Plato’s description is totally consistent with a Late Bronze Age society. Not only does Plato’s Atlantis appear to be technologically advanced, in Bronze Age terms, but also their military might implies the existence of equally powerful potential enemies supported by similar technology. Consequently, it is not sufficient to claim that Atlantis disappeared along with its superior skills. It would be reasonable to expect that archaeology would uncover comparable technologies in various locations existing around the same time particularly since imperial Atlantis is supposed to have occupied or at least heavily influenced both north and south of the Mediterranean as far as Tyrrhenia and Libya respectively.
Some authors in an effort to verify Solon’s date have highlighted a number of controversial instances of apparently anachronistic advanced technology to support the possibility of an early Atlantis date. Artefacts such as the Antikythera Mechanism, the Baghdad Battery(a) and even the Ark of the Covenant(b) have all been adduced to give credence to such an idea. Even more daring are the independent claims that both the lighthouses at Pharos in Egypt and Faro in Portugal were powered by electricity. The claim of ancient Egyptian electricity is regularly trotted out(f) and was the subject of a recent book, edited by Larry Brian Radka. In all these instances hard proof is clearly lacking, with the sole exception of the Antikythera Mechanism, which, however, cannot be dated earlier than the 2nd century BC. The ingenuity of our ancestors was often underrated until something such as the Antikythera Mechanism was found and we were forced to modify our view of the past, but not necessarily abandon the accepted view that technology has evolved gradually, even if there are a few ‘missing links’ in the chain.
Even more worrying is the recurrent claim that atomic warfare was engaged in on the Indian sub-continent thousands of years ago. The late Philip Coppens wrote a short paper on this possibility in 2005(c). Equally persistent are claims of flying machines in ancient India which were given impetus by the publication of Aeronautics, a Manuscript From the Prehistoric Past, a translation of the 3,000 year old Vymanika Shastra by G.R.Joyser.
Casey Terry notes[1542.36] that Pavel Smutny, a Slovakian researcher has proposed that “maybe it is unusual and surprising, but in ornaments in old carpets are woven-in schemes, and principle plans of advanced technologies, which come from vanished cultures and thousands-year-old civilizations. These residues are probably the last ones, which can help revive forgotten, very sophisticated technologies and methods for exploitation of natural electrostatic energy sources.”
Smutny goes on to claim that the layouts of Egyptian temples “to a person familiar with the basics of computer technologies or even better to a person experienced with the construction of microwave circuits in bands above 1 gigahertz (GHz), he will tell you that these plans (of the temples) are schemes of PCB’s (boards for electronic circuits).”
Commenting on the Maltese temples Smutny proposes that the complexes “were used probably as generators of high frequency acoustic waves. Purpose were (maybe) to arrange a communication channel between various islands.”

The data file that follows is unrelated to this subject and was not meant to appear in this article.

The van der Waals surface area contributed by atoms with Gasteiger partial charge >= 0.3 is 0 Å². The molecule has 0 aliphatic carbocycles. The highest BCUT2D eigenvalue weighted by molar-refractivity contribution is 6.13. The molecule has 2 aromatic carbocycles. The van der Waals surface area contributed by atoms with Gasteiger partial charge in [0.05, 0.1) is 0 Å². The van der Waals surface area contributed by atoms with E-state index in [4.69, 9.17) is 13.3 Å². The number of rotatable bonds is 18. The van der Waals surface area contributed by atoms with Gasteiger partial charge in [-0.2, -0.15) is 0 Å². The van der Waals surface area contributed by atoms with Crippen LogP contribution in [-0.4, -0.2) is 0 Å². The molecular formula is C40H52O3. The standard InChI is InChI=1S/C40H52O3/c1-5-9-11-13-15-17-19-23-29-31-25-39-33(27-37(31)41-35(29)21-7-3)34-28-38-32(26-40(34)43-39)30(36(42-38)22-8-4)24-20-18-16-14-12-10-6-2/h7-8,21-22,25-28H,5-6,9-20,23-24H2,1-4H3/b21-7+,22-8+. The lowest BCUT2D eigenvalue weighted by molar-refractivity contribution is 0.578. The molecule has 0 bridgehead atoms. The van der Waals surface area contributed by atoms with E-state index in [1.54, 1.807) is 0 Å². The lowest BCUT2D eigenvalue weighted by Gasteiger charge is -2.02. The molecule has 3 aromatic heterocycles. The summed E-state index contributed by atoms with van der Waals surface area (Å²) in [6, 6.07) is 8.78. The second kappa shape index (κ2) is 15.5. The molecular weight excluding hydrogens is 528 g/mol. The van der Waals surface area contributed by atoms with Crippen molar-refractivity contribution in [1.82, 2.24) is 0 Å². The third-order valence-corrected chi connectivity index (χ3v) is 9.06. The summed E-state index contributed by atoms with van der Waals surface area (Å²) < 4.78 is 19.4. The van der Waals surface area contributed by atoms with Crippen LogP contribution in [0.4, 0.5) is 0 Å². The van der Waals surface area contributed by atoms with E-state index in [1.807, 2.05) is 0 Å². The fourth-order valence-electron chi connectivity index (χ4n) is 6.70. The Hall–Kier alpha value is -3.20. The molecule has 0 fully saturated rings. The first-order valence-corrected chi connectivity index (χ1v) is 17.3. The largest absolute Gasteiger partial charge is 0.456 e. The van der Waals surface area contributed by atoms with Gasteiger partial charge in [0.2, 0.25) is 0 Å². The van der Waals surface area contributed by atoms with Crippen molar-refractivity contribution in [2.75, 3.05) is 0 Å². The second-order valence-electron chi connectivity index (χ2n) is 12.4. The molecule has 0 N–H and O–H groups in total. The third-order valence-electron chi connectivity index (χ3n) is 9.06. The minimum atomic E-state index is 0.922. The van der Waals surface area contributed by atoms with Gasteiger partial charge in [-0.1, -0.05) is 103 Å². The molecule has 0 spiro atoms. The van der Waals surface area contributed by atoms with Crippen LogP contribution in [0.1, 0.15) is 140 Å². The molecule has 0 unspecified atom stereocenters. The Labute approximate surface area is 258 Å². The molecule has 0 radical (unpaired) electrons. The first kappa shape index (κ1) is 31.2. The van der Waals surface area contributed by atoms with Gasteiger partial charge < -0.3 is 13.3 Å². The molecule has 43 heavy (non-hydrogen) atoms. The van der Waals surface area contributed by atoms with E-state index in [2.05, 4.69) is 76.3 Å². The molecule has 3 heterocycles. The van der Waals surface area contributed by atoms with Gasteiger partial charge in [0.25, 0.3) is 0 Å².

Although the idea of electricity in ancient Egypt is a recurrent speculation, the possibility of electricity in ancient India is somewhat more credible. However, James Hartman refers(p) to another Sanskrit text which supports this belief, telling us that “In another amazing Indian text, the Agastrya Samhita, gives the precise directions for constructing electrical batteries:
‘Place a well-cleaned copper plate in an earthenware vessel. Cover it first by copper sulfate and then moist sawdust. After that put a mercury-amalgamated-zinc sheet on top of an energy known by the twin name of Mitra-Varuna. Water will be split by this current into Pranavayu and Udanavayu. A chain of one hundred jars is said to give a very active and effective force.’
Agastya Samhita (Indian Princes’ Library)
By the way, MITRA-VARUNA is now called cathode-anode, and Pranavayu and Udanavayu are to us oxygen and hydrogen. This document again demonstrates the presence of electricity in the East, long, long ago. In the not so distant past strange events are recorded in Europe’s past.”
A sceptical view of these claims is presented by Jason Colavito(d)(e)(q) who points out that, according to some sources, the passage quoted above is not to be found in the original text!
*(h) http://www.reshafim.org.il/ad/egypt/trades/tools.htm (link broken April 2019) See: https://web.archive.org/web/20181226050814/http://www.reshafim.org.il/ad/egypt/trades/tools.htm
America as the home of Atlantis took off as an idea shortly after its discovery (or perhaps more correctly, rediscovery) by Columbus. Initially, reports sent back to Europe designated America as ‘Paradise’
until its identification as Atlantis quickly took hold. John Dee in the time of Elizabeth I was convinced that the newly discovered Americas were in fact Atlantis, an idea endorsed by Francis Bacon. The first time that America was so named on a map was on the 1507(c) Waldseemüller map, sometimes referred to as “America’s birth certificate.” A rare copy of this map was recently found in Germany(e).
As late as 1700, a map of the world by Edward Wells was published in Oxford that highlights the paucity of information regarding the Americas at that time. However in this instance the accompanying text notes that “this continent with the adjoining islands is generally supposed to have been anciently unknown though there are not wanting some, who will have even the continent itself to be no other than the Insula Atlantis of the ancients.”